Modulation of Histamine Secretion from Rat and Human Mast Cell Subpopulations

  • M. Swieter
  • C. Rimmer
  • B. Webb
  • W. Ghali
  • F. Pearce
  • D. Befus
Part of the Advances in Experimental Medicine and Biology book series (AEMB, volume 237)


Mast cells are distributed throughout the connective tissues of the body where they interact with numerous environmental agents including other cells and their products, blood-bourne materials, and foreign substances that penetrate the overlying epithelia and enter subjacent connective tissue compartments. Many of these agents are capable of stimulating mast cells to release their cache of multipotent mediators. For example, antigens, macrophage (19) and T cell factors (11), vagus nerve stimulation (13) and neuropeptides (20) have all been shown to activate mast cells. Furthermore, although they are best known for their responses to allergens in immediate hypersensitivity reactions, mast cells are involved in such diverse immune and inflammatory phenomena as cell and organismal toxicity, immunoregulation, promotion of neovascularization and fibroblast proliferation (1).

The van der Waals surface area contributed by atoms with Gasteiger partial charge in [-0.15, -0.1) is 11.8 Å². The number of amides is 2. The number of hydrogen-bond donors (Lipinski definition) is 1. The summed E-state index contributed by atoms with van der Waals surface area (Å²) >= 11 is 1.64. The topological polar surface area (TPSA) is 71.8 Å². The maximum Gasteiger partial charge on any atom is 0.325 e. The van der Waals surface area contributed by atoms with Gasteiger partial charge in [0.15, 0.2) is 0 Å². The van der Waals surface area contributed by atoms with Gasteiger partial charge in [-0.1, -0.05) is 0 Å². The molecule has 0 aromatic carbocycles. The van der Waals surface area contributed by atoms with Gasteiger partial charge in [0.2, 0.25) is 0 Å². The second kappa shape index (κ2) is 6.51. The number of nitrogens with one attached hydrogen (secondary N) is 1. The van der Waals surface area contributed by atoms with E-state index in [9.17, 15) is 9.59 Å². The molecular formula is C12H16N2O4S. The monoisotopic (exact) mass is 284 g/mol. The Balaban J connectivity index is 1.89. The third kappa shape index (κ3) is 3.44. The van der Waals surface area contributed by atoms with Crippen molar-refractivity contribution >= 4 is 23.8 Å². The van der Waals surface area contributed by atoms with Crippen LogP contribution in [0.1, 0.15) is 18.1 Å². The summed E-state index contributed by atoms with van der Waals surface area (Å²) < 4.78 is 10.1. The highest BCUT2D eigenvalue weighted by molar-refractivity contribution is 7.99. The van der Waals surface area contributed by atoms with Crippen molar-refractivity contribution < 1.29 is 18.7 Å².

Mast Cell Histamine Release Vagus Nerve Stimulation Human Basophil Histamine Secretion 
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Copyright information

© Plenum Press, New York 1988

Authors and Affiliations

  • M. Swieter
    • 1
  • C. Rimmer
    • 1
  • B. Webb
    • 1
  • W. Ghali
    • 1
  • F. Pearce
    • 2
  • D. Befus
    • 1
  1. 1.Immunological Sciences Research Group, Department of Microbiology and Infectious DiseasesUniversity of CalgaryCalgaryCanada
  2. 2.University College LondonLondonEngland

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